The first carburetor was invented by Samuel Morey in 1826.
A carburetor basically consists of an open pipe through which the air passes into the inlet manifold of the engine. The pipe is in the form of a Venturi: it narrows in section and then widens again, causing the airflow to increase in speed in the narrowest part. Below the Venturi is a butterfly valve called the throttle valve — a rotating disc that can be turned end-on to the airflow, so as to hardly restrict the flow at all, or can be rotated so that it (almost) completely blocks the flow of air.
This valve controls the flow of air through the carburetor throat and thus the quantity of air/fuel mixture the system will deliver, thereby regulating engine power and speed. The throttle is connected, usually through a cable or a mechanical linkage of rods and joints or rarely by pneumatic link, to the accelerator pedal on a car or the equivalent control on other vehicles or equipment. (source: Wikipedia)
When buying a motorcycle, there are too many critical decisions to be taken beyond choosing between a make and model. One of these decisions is choosing between a carbureted or fuel-injected bike, are difficult for many riders.
Co-founders of custom motorcycle garage & repair shop Vintage Steele Josh Steele and Chris John stated that, “Our personal preference is carbureted air-cooled systems. Everything is exposed on those bikes, making them easy to work on. You also have the most control over a carbureted bike, since there aren’t any blackbox electronics to deal with.”
It is true, that market is gradually drifting towards replacing carbureted bikes with fuel-injected (EFI) bikes for their ease of operation, but experts have differing opinions. The majority of leading custom motorcycle builders specified that they strongly prefer to work on carbureted bikes over EFI bikes for their simplicity, openness, and ties to the heritage of motorcycling.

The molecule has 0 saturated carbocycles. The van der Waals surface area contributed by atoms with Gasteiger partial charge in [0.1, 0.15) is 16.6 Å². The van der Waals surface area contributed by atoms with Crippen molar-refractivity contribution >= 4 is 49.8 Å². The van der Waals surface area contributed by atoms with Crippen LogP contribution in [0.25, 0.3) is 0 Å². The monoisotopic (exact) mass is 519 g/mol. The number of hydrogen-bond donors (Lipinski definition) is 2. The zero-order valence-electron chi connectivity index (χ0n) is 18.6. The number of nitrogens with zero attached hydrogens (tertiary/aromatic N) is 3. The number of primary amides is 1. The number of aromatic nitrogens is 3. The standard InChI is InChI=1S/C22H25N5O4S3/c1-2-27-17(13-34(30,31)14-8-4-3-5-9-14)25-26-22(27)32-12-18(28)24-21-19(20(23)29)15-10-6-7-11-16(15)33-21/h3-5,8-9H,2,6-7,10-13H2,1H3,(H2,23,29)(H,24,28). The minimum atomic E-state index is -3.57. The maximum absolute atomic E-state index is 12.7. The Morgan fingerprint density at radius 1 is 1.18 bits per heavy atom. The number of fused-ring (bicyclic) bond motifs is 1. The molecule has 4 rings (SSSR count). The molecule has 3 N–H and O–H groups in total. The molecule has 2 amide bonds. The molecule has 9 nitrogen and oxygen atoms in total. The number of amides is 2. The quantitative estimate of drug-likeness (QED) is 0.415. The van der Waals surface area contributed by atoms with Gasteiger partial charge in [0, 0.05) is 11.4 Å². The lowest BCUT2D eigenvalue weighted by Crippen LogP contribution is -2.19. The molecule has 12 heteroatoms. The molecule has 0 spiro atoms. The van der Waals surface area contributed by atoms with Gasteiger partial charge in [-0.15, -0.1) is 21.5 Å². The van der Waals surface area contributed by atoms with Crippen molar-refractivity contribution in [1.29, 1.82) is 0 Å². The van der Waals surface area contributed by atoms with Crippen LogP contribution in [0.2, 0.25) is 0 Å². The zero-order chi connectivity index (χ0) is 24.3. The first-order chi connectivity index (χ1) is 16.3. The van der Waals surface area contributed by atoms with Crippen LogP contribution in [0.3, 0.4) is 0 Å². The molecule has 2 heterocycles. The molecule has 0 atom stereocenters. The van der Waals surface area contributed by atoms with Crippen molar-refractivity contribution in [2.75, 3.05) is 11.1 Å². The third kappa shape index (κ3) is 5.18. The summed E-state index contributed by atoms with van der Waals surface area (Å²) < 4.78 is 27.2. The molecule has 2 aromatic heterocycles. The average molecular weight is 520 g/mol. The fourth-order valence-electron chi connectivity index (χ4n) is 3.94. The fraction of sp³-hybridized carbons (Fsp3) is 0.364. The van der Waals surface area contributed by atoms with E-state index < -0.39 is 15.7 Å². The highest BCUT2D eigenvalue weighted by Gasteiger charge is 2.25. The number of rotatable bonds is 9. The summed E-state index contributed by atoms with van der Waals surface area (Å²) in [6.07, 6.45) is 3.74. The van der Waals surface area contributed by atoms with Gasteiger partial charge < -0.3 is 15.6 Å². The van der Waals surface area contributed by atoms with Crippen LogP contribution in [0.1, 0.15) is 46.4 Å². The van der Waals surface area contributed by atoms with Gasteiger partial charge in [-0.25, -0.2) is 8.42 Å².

However, this is not the only reason why carburetors are preferred in the world of motorsports. Longevity, easy to install, cheap to manufacture, easy to service, performance modification can be easily done on it, tolerant to bad quality fuel, can be opened up individually without disturbing the engine, on the go tuning and setting possible, not dependent on a battery / electrical charge are some of the reasons carburetors still rule the world of the maniacs.
Above and beyond all else, the carburetor’s trump card is its low cost of buy-in. That epic price gap is fairly classic of the automotive aftermarket, where a full EFI package will typically run four to five times more than its carbureted equivalent.
Motorcycles with more than one cylinder, the scene is a little different. To annex the best performance, people prefer to have different air-fuel ratio for different cylinders, which is something a Fuel Injection cannot do and can be achieved easily in case of carburetors.
Jim McFarland said “Carburetors will become obsolete in seven to eight years.” February 2009 issue of Car Craft and the auto industry has been recalling that sentiment for some time now, more than 20 years, in fact. While there may be newer and more sophisticated options, there may never be one to match the carburetor for versatility and performance at anything approaching its cost.
A well tuned carbureted motorcycle returns equally good fuel efficiency, can deliver same capability and once warmed up the engine can feel same in operation.